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Interviews Post-Capitalist Vision

Philipp Dapprich Interview on Democratic Central Planning Part 2 – Simulations, Opportunity Cost, Environment, Multiple Techniques, Computation

Editors note: Discussion includes using choice of production technique in central planning, opportunity cost, labour cost, calculating environmental costs (such as GHG emissions), agent-based modelling, consumer modelling, simulation results, computational complexity, research to be done.

[After The Oligarchy] Hello fellow democrats, futurists, and problem solvers, this is After The Oligarchy. Today I’m speaking with Dr. Philipp Dapprich.

Philipp Dapprich is a political economist and philosopher working at the Free University Berlin. His PhD was entitled Rationality and Distribution in the Socialist Economy (2020), , and he is also co-author of a forthcoming (2022) book entitled Economic Planning in an Age of Environmental Crisis. Today we’ll be discussing his work on refining the model of economic planning first proposed by Cockshott and Cottrell in Towards a New Socialism (1993).

Today’s conversation is in association with meta: the Centre for Post-capitalist Civilization if you’re not familiar with Towards a New Socialism you can buy the book or find a free PDF online you can also find interviews with Paul Cockshott on this channel and I’ll put links in the description to Philipp Dapprich’s doctoral thesis as well as a relevant paper.

Philipp Dapprich, thank you very much for joining me.

[Philipp Dapprich] Thank you for having me again.

[ATO] The first thing I’m going to say is I really recommend the viewers watch the previous interview, because they’re not standalone interviews. We covered a lot of important stuff last time about opportunity costs, the motivations for your work, and really if viewers want to understand what we’re talking about now they should watch that. So, I’m just going to say that once.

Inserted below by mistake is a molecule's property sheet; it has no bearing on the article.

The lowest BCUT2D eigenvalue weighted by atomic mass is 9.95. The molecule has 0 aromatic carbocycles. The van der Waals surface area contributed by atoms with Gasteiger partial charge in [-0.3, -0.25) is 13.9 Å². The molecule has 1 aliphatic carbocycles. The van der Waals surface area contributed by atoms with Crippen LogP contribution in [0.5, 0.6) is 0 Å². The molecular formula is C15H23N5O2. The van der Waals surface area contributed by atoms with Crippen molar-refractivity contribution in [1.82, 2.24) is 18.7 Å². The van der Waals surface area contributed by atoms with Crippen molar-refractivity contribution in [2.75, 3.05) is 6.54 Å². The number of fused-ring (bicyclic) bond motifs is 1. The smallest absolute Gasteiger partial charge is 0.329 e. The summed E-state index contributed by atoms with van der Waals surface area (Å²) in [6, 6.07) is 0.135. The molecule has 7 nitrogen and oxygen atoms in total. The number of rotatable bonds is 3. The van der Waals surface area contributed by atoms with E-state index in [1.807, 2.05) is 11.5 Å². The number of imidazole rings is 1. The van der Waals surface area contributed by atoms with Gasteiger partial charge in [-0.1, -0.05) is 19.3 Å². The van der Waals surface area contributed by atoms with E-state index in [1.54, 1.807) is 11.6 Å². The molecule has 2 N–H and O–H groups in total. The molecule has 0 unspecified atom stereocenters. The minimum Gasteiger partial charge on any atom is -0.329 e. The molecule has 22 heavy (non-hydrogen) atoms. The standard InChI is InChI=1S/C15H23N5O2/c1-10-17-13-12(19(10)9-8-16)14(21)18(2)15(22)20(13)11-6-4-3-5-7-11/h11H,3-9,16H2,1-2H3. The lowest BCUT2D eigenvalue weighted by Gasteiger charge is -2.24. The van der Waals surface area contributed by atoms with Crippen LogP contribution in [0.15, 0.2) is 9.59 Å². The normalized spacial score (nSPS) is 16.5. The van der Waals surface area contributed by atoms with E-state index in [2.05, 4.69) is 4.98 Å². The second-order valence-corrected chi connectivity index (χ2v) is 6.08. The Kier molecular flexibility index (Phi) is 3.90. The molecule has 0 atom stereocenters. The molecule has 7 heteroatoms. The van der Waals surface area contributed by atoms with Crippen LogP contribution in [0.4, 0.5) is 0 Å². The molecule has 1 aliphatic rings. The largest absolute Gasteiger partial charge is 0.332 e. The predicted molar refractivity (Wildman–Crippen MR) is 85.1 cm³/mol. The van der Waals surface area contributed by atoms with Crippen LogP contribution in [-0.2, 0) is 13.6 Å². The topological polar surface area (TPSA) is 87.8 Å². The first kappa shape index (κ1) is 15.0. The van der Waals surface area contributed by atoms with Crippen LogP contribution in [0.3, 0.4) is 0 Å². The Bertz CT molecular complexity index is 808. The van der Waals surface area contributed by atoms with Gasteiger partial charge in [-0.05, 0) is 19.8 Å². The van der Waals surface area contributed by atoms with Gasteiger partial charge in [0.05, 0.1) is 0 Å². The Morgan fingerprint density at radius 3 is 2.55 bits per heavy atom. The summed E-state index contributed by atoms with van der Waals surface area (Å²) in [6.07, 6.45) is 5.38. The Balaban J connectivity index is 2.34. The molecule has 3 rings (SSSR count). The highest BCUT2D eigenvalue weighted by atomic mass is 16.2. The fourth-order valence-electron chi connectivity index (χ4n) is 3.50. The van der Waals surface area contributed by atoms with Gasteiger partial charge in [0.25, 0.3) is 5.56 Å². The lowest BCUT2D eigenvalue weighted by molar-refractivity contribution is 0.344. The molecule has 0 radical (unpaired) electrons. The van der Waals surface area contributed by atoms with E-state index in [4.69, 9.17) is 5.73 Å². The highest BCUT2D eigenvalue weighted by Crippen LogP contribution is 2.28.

Today there are two main things that we want to talk about. The first is we want to get into the details of the simulations that you ran to investigate your new techniques of opportunity cost valuations in the Towards a New Socialism model.

The other thing is we want to talk about a fundamental question, a fundamental problem, in economic planning and central planning about choice of production technologies. Can you introduce the problem and how you approached it?

[PD] One approach to planning has long been to use so-called input-output tables. And input-output tables – they are commonly published even by western capitalist countries – show you which industries use inputs from which other industries, and which output, how much output, they produce with this.

And the problem with that is that these tables are generally very aggregated. So, you have entire industries, you might have something like Forestry and Agriculture, all bunched together into one column of the table. And it doesn’t differentiate between various different kinds of products within those industries. It won’t differentiate between different kinds of agricultural products, lumber, and so on. That’s the first problem: they’re way too aggregated. And what you’d have to do is to have a much more disaggregated table which differentiates between different kinds of products.

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Interviews Post-Capitalist Vision

Philipp Dapprich Interview on Democratic Central Planning – Part 1 – Opportunity Cost, Environment, Capital Goods

Editor’s Note: In this interview, Dr. Philipp Dapprich talks to After the Oligarchy about his work on refining the model of economic planning first proposed by Cockshott and Cottrell in Towards a New Socialism (1993). Discussion includes opportunity cost, labour cost, calculating opportunity cost in central planning, calculating environmental costs (such as GHG emissions), calculating opportunity cost of capital goods.

[After The Oligarchy] Hello fellow democrats, futurists, and problem solvers, this is After The Oligarchy. Today I’m speaking with Dr. Philipp Dapprich.